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Posts Tagged ‘free press’

Weigh In on Open Internet Access

In information policy, net neutrality, open access, telecommunications reform on April 16, 2009 at 9:10 am

ife-latest1The Internet for Everyone Coalition is asking for public input on the importance of universal Internet access. The brief survey asks for public recommendations to the Federal Communications Commission and the Obama Administration.

Free Press explains: “President Obama and Congress have tasked the FCC with developing a national broadband plan by the end of 2009. We want to be sure Washington is committed to finding people-powered solutions to bridge America’s digital divide… By taking the survey, you’re ensuring that people outside of the beltway have a say in America’s national broadband plan. Your top recommendations from the survey will help determine our next steps as Free Press and the InternetforEveryone.org coalition work to shape better Internet policy.”

Take the survey here.

I took it in under 5 minutes.

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New Journal Looks at Media Reform v. Media Justice

In information policy, media justice, social movements, telecommunications reform on January 5, 2009 at 5:54 am

The International Journal of Communication has a new issue critically engaging with the media reform movement (Vol. 3, 2009). It is edited by Dan Berger and C. Riley Snorton, both radical scholars at University of Pennsylvania’s Annenberg School for Communication.

As a new movement (just over 10 years in the making), media reformers have adopted a centrist lobbying strategy to influence national media and telecommunications rulemaking. While national, this focus on media regulation and D.C. politics makes for a narrow coalition. Berger and Snorton along with Makani Themba-Nixon are just a few of those discussing alternative strategies, notably the work of grassroots media justice organizers who are rooted in social movements led by marginalized communities. As Themba-Nixon writes, “for many activists working for racial and gender justice, addressing the way media content defames and denigrates their constituencies is a central part of their media change agenda” — one that the media reform movement has deliberately sidestepped in favor of bipartisanship.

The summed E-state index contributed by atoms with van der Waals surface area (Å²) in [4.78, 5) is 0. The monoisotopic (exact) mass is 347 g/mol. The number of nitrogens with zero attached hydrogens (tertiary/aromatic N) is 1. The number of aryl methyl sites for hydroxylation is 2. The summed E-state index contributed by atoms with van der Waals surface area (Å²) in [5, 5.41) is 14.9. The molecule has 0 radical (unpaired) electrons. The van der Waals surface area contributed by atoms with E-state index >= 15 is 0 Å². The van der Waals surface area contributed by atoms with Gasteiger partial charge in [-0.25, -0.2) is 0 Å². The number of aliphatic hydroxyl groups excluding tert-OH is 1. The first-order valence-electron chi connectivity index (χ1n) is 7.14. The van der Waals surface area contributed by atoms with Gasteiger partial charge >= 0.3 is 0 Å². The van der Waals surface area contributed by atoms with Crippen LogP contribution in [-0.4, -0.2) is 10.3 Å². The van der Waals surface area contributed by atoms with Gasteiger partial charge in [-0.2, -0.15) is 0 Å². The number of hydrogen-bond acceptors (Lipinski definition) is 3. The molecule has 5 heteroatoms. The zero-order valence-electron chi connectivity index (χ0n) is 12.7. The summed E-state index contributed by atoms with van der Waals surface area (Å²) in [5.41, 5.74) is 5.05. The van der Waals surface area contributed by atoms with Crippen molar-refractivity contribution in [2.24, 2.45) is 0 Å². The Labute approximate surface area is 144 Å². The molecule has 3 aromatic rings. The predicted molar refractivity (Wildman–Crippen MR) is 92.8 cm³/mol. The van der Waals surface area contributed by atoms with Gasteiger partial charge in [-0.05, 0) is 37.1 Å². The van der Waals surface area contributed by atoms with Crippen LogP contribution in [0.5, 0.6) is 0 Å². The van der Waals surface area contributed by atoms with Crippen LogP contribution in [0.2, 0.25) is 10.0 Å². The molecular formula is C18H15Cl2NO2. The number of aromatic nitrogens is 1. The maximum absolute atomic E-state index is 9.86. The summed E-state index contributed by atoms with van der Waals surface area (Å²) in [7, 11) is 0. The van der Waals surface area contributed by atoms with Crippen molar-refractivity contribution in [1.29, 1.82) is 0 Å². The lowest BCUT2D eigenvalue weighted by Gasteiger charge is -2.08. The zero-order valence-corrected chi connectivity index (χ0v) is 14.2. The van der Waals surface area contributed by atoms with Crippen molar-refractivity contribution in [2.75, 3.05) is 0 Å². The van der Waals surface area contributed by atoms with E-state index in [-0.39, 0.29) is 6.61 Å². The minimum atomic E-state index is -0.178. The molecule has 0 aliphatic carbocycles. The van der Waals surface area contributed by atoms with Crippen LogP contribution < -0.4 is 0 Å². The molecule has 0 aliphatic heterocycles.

For radical librarians, issues of national and local information policy along with conversations about equity of access that directly address structural injustice overlap a great deal with the vision and principles of media justice. This journal edition presents a critical history of media reform by Berger and Snorton with responses from four scholars including Themba-Nixon, Robert McChesney, Richard Collins and Peter Dahlgren.

Read: Rise of Watchdog Journalism Online

In free press, indy media, information access, intellectual freedom on November 19, 2008 at 2:59 pm

propublica2Check out this article on the role of nonprofit media in keeping investigative journalism alive. Particularly interesting are ProPublica and the New Haven Independent. Sadly, “citizen journalism” of the type we see on IndyMedia (even Alternet) is mistakenly dismissed. Still, there’s food for thought here. As librarians, non-corporate outlets provide critical information alternatives along with collection challenges since many subscription news aggregators and archives don’t include such content in news feeds. It’s worth considering how we make such sites accessible to the public through pathfinders and custom RSS.


Websites that dig for news rise as watchdogs

New York Times,

By RICHARD PÉREZ-PEÑA
November 17, 2008

[excerpt] As America’s newspapers shrink and shed staff, and broadcast news outlets sink in the ratings, a new kind of Web-based news operation has arisen in several cities, forcing the papers to follow the stories they uncover. …. But some experts question whether a large part of the news business can survive on what is essentially charity, and whether it is wise to lean too heavily on the whims of a few moneyed benefactors.